• In most Oïl languages, walhaz was borrowed and altered by changing the initial w to g (cf. English war vs. French guerre, English William vs. French Guillaume or even English ward vs. guard, borrowed into English from French) resulting in Gaul-: Gaule 'Gaul', Gaulois 'Gaulish'. (These terms are not related to the terms Gallic or Gaelic – which are likewise etymologically unrelated to each other – despite the similarity in form and meaning. See Names of the Celts for more information.)
    • French (pays de) Galles, gallois > Italian Galles, gallese 'Wales', 'Welsh'.

Pennsylvania German[edit]

In the Pennsylvania German language, Welsch generally means 'strange' as well as 'Welsh', and is sometimes, although with a more restricted meaning, compounded with other words. For example, the words for 'turkey' are Welschhaahne and Welschhinkel, which literally mean 'French (or Roman) chicken'. Welschkann is the word for maize and literally translates to 'French (or Roman) grain'. The verb welsche means 'to jabber'.


The Yiddish term Velsh or Veilish is used for Sephardi Jews and the Rashi script.

Family names[edit]

The element also shows up in family names:

  • in Dutch:
  • in English:
  • in German:
  • in Greek:
  • in Hungarian:
  • In Irish: (all derived from Gall)
    • Mac Diarmada Gall, Dubhghall, Gallbhreatnach, Ó Gallchobhair, Mac an Ghallóglaigh
  • Jewish-Polish:
    • Bloch, a Jewish family name, that derives from Polish Włochy
  • in Ladin language:
    • Vallazza
  • in Polish:
    • Włoch, Wołoch, Wołos, Wołoszyn, Wołoszek, Wołoszczak, Wołoszczuk, Bołoch, Bołoz
  • in Romanian
    • Olah, Olahu, Vlah, Vlahu, Valahu, Vlahuță, Vlahovici, Vlahopol, Vlas, Vlasici, Vlăsianu, Vlăsceanu, Vlaș, Vlașcu
  • Slavic:
    • Vlach, Vlah (cyr. Влах) (forename, also for Blaise)

Historic persons[edit]

  • Ieremia Valahul (Italian: Geremia da Valacchia) (Jon Stoika, 1556–1625), Capuchin priest, b. in Tzazo, Moldavia ("Vallachia Minor" or "Piccola Valacchia", i.e. Small Wallachia) Romania, beatified in 1983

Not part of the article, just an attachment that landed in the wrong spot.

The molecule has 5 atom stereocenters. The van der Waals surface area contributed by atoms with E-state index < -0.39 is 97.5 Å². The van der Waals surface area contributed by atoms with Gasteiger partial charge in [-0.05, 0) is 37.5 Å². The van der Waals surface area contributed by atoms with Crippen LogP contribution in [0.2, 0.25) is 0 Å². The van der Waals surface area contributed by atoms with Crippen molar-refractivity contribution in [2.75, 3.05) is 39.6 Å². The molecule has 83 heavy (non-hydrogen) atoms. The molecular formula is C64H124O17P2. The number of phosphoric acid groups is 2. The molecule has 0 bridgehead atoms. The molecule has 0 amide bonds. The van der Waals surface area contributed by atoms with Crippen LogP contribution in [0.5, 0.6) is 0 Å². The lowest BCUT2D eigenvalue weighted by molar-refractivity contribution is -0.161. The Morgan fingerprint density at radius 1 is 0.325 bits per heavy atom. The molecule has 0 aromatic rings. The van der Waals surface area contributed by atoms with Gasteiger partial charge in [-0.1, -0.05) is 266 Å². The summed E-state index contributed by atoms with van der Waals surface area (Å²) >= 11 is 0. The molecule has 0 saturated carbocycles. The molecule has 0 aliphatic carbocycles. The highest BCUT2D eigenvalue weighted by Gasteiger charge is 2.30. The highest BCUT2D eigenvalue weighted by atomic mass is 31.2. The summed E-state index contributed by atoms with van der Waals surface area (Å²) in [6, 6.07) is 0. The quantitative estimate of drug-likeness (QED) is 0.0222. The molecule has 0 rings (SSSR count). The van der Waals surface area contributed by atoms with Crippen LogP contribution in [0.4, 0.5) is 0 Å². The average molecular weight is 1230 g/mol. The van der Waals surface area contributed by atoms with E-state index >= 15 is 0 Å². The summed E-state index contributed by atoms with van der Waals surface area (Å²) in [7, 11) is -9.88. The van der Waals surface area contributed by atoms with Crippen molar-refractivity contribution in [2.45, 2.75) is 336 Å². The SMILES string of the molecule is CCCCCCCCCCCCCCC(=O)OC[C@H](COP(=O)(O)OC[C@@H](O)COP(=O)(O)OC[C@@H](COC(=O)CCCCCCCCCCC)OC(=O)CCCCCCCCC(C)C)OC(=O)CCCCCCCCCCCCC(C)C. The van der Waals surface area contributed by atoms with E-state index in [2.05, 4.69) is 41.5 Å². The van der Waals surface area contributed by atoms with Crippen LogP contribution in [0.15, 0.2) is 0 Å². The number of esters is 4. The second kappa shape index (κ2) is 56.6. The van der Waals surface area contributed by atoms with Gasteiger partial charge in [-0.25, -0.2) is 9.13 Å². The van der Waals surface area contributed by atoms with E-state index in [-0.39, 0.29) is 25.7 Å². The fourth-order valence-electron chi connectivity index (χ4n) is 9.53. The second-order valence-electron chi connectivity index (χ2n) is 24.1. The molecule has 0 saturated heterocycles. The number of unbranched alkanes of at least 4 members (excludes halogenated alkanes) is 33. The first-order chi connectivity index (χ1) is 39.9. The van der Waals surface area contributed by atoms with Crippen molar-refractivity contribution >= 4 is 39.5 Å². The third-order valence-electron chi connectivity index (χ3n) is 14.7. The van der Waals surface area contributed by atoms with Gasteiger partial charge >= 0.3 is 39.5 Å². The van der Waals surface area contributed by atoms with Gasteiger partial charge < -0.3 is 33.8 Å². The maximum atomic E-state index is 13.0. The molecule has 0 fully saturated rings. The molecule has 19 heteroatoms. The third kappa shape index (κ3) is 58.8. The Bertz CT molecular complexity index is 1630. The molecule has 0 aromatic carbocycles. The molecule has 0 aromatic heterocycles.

• Saint Blaise (Croatian: Sveti Vlaho, Greek: Agios Vlasios), patron saint of Dubrovnik, an Armenian martyr[dubious ]
  • Nicolaus Olahus (Latin for Nicholas, the Vlach; Hungarian: Oláh Miklós, Romanian: Nicolae Valahul) (1493–1568), Archbishop of Esztergom
  • Marie Countess Walewska (née Łączyńska; Polish: Maria Walewska; 7 December 1786 – 11 December 1817) was a Polish noblewoman and a mistress of Emperor Napoleon I

Other words[edit]

  • The walnut was originally known as the Welsh nut, i.e. it came through France and/or Italy to Germanic speakers (German Walnuss, Dutch okkernoot or walnoot, Danish valnød, Swedish valnöt). In Polish orzechy włoskie translates to 'Italian nuts' (włoskie being the adjectival form of Włochy).[11]
  • Several German compound words, such as Welschkohl, Welschkorn, Welschkraut, literally mean 'Welsh/Italian cabbage' (referring to Savoy cabbage) and 'Welsh/Italian corn' (referring to either maize or buckwheat).[7]

See also[edit]


  1. ^ a b Arend Quak (2005). "Van Ad Welschen naar Ad Waalsen of toch maar niet?" (PDF) (in Dutch). Archived from the original (PDF) on 6 February 2012. Retrieved 7 January 2015.
  2. ^ Ringe, Don. "Inheritance versus lexical borrowing: a case with decisive sound-change evidence." Language Log, January 2009.
  3. ^ Kelley L. Ross (2003). "Decadence, Rome and Romania, the Emperors Who Weren't, and Other Reflections on Roman History". The Proceedings of the Friesian School. Retrieved 13 January 2008. Note: The Vlach Connection
  4. ^ Walter Goffart (1983), "The Supposedly 'Frankish' Table of Nations: An Edition and Study", Frühmittelalterliche Studien, 17 (1): 98–130, doi:10.1515/9783110242164.98, S2CID 201734002.
  5. ^ "Naše řeč – Výklady slov".
  6. ^ "Avebury Concise History". Wiltshire County Council. Retrieved 1 April 2009.
  7. ^ a b c d e Ad Welschen: 'Herkomst en geschiedenis van de familie Welschen en de geografische verspreiding van deze familienaam.' part II, in: Limburgs Tijdschrift voor Genealogie 30 (2002), 68–81; separate bibliography in: Limburgs Tijdschrift voor Genealogie 31 (2003), 34–35 (nl).
  8. ^ "Surname Database: Wallace Last Name Origin". The Internet Surname Database. Retrieved 7 January 2015.
  9. ^ "Surname Database: Waugh Last Name Origin". The Internet Surname Database. Retrieved 7 January 2015.
  10. ^ Konrad Kunze: dtv-Atlas Namenkunde, dtv 2004, p. 89, ISBN 3-423-03266-9
  11. ^ "Online Etymology Dictionary". Etymonline.com. Retrieved 7 January 2015.